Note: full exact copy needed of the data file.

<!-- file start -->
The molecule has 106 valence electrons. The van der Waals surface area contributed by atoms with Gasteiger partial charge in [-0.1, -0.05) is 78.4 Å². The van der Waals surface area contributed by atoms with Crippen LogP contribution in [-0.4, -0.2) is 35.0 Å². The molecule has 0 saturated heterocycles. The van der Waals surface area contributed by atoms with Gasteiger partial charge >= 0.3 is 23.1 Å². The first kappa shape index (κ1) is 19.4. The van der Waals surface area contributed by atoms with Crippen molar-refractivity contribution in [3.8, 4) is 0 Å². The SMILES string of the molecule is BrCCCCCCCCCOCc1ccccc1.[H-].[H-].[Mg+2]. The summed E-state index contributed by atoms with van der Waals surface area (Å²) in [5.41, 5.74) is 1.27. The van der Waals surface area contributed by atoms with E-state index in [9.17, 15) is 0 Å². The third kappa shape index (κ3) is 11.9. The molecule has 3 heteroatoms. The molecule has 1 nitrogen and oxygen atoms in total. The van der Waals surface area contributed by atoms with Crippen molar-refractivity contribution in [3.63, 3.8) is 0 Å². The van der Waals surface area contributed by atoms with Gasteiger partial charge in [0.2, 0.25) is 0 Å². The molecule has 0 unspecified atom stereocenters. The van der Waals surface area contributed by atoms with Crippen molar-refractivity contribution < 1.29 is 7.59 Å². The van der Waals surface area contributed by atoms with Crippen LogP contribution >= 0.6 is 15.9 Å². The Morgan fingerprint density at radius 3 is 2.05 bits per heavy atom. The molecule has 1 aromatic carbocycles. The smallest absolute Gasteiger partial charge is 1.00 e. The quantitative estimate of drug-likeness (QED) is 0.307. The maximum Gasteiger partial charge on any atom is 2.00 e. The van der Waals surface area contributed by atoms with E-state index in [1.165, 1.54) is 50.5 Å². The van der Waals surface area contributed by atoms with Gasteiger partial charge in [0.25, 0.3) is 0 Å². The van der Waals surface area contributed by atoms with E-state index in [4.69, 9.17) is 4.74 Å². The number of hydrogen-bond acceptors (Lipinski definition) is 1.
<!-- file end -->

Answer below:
The molecule has 106 valence electrons. The van der Waals surface area contributed by atoms with Gasteiger partial charge in [-0.1, -0.05) is 78.4 Å². The van der Waals surface area contributed by atoms with Crippen LogP contribution in [-0.4, -0.2) is 35.0 Å². The molecule has 0 saturated heterocycles. The van der Waals surface area contributed by atoms with Gasteiger partial charge >= 0.3 is 23.1 Å². The first kappa shape index (κ1) is 19.4. The van der Waals surface area contributed by atoms with Crippen molar-refractivity contribution in [3.8, 4) is 0 Å². The SMILES string of the molecule is BrCCCCCCCCCOCc1ccccc1.[H-].[H-].[Mg+2]. The summed E-state index contributed by atoms with van der Waals surface area (Å²) in [5.41, 5.74) is 1.27. The van der Waals surface area contributed by atoms with E-state index in [9.17, 15) is 0 Å². The third kappa shape index (κ3) is 11.9. The molecule has 3 heteroatoms. The molecule has 1 nitrogen and oxygen atoms in total. The van der Waals surface area contributed by atoms with Crippen molar-refractivity contribution in [3.63, 3.8) is 0 Å². The van der Waals surface area contributed by atoms with Gasteiger partial charge in [0.2, 0.25) is 0 Å². The molecule has 0 unspecified atom stereocenters. The van der Waals surface area contributed by atoms with Crippen molar-refractivity contribution < 1.29 is 7.59 Å². The van der Waals surface area contributed by atoms with Crippen LogP contribution >= 0.6 is 15.9 Å². The Morgan fingerprint density at radius 3 is 2.05 bits per heavy atom. The molecule has 1 aromatic carbocycles. The smallest absolute Gasteiger partial charge is 1.00 e. The quantitative estimate of drug-likeness (QED) is 0.307. The maximum Gasteiger partial charge on any atom is 2.00 e. The van der Waals surface area contributed by atoms with E-state index in [1.165, 1.54) is 50.5 Å². The van der Waals surface area contributed by atoms with Gasteiger partial charge in [0.25, 0.3) is 0 Å². The van der Waals surface area contributed by atoms with E-state index in [4.69, 9.17) is 4.74 Å². The number of hydrogen-bond acceptors (Lipinski definition) is 1.